2. Regulating Follicle Stem Cells (FSCs) in the Drosophila ovary.

How stem cells maintain tissues has recently become an important question in the context of potential regenerative therapies and cancer origins and treatments in humans. However, stem cells can be hard to identify and study in complex organisms, so invertebrate model organisms have become an important vehicle for deciphering basic principles underlying stem cell function. Currently a handful of different types of stem cell are being actively studied in Drosophila and each system is making unique and complementary contributions. We have been studying Follicle Stem Cells (FSCs) in the Drosophila ovary. FSCs self-renew within the germarium of a Drtosophila ovariole, continuously producing daughter cells that divide further as they form an epithelial layer around germline cells and produce a few stalk cells that allow egg chambers (germline cells enveloped by follicle cells) to bud from the germarium. It is expected that certain extracellular factors provide a suitable niche to sustain FSC self-renewal and that some intrinsic factors are also essential specifically for stem cell function. We have explored these issues by investigating which signaling pathways influence FSC function and by performing a screen for genetic functions that are required in FSCs to support FSC self-renewal. Those studies have shown that several signaling pathways are important for FSC function, that positive regulators of cell proliferation favor FSC function and that a key regulated property for FSC function is adhesion to the niche. Important current objectives include deciphering how signaling pathways, proliferative cues and adhesive functions intersect in FSCs.

MedLine Listing of Dr. Kalderon's Publications
Representative Recent Publications
  • Zhou, Q. and Kalderon, D. (2011) Hedgehog activates Fused through phosphorylation to elicit a full spectrum of pathway responses. Dev. Cell 20: 802-14. Article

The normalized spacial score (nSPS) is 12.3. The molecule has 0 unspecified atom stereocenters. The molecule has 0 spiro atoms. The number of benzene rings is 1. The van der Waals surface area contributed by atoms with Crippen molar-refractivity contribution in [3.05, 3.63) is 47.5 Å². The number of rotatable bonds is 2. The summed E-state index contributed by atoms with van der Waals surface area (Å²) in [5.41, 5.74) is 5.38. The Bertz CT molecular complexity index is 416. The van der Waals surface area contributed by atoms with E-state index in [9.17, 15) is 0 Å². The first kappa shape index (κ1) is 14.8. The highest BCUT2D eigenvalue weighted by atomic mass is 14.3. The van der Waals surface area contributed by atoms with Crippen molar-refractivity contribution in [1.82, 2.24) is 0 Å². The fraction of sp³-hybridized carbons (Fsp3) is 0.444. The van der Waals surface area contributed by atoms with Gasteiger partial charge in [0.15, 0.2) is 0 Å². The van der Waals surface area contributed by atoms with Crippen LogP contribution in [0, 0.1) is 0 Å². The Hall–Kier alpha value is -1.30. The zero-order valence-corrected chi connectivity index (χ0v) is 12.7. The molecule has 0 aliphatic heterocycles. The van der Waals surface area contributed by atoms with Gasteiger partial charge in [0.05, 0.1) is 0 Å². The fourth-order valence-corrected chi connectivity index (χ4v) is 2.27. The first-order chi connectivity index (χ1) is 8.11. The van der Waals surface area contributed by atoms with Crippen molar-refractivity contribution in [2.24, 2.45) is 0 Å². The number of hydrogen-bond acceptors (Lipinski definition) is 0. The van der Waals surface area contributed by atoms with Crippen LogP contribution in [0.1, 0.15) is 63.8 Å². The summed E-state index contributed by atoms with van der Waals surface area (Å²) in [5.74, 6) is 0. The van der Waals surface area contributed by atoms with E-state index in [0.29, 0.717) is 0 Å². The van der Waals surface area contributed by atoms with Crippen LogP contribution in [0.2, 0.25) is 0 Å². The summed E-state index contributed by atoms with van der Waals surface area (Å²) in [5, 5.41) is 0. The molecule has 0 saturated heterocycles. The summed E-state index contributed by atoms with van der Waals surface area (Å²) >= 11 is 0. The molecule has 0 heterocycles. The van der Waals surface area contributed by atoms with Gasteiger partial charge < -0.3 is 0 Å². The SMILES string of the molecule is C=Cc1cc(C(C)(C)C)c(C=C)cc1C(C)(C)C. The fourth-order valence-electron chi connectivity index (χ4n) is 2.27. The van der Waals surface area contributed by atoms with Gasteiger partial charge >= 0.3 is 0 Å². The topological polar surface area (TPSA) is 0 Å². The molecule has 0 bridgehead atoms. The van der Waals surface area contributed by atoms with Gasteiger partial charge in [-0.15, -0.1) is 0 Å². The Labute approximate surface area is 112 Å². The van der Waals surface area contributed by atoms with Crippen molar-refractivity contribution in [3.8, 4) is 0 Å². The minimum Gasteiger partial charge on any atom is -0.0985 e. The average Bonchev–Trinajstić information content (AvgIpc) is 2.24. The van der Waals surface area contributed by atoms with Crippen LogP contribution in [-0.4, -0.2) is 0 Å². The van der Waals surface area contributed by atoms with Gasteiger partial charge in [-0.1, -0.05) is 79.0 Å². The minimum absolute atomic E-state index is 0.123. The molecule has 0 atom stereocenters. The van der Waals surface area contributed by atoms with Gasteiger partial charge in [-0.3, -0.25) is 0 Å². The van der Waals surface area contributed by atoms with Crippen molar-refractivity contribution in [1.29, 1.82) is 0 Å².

• Marks, S.A. and Kalderon, D. (2011) Regulation of mammalian Gli proteins by Costal 2 and PKA in Drosophila reveals Hedgehog pathway conservation. Development 138: 2533-42. Article
  • Wang, Z.A. and Kalderon, D. (2009) Cyclin E-dependent protein kinase activity regulates niche retention of Drosophila ovarian follicle stem cells. Proc. Natl. Acad. Sci. USA 106: 21701-6. Article
  • Vied, C. and Kalderon, D. (2009) Hedgehog-stimulated stem cells depend on non-canonical activity of the Notch co-activator Mastermind. Development, in press. Article
  • Smelkinson, M.G., Zhou, Q. and Kalderon, D (2007) Regulation of Ci-SCFSlimb binding, Ci proteolysis, and Hedgehog pathway activity by Ci phosphorylation Dev. Cell 13: 481-495. Article
  • Zhou, Q, Apionishev, S. and Kalderon, D. (2006) The contributions of protein kinase A and smoothened phosphorylation to Hedgehog signal transduction in Drosophila melanogaster Genetics 173: 2049-2062. Article
  • Smelkinson MG, Kalderon D. (2006) Processing of the Drosophila hedgehog signaling effector Ci-155 to the repressor Ci-75 is mediated by direct binding to the SCF component Slimb. Curr Biol 16: 110-116. Article
  • Apionishev S, Katanayeva NM, Marks SA, Kalderon D, Tomlinson A. (2005) Drosophila Smoothened phosphorylation sites essential for Hedgehog signal transduction Nat Cell Biol. 7(1): 86-92. Article
  • Price MA, Kalderon D. (2002) Proteolysis of the Hedgehog signaling effector Cubitus interruptus requires phosphorylation by Glycogen Synthase Kinase 3 and Casein Kinase 1. Cell 108: 823-35. Article
  • Zhang Y, Kalderon D. (2001) Hedgehog acts as a somatic stem cell factor in the Drosophila ovary. Nature 410: 599-604. Article
Daniel Kalderon
HOMEDIRECTORIESNEWS & EVENTSRESOURCESEMPLOYMENTCONTACT US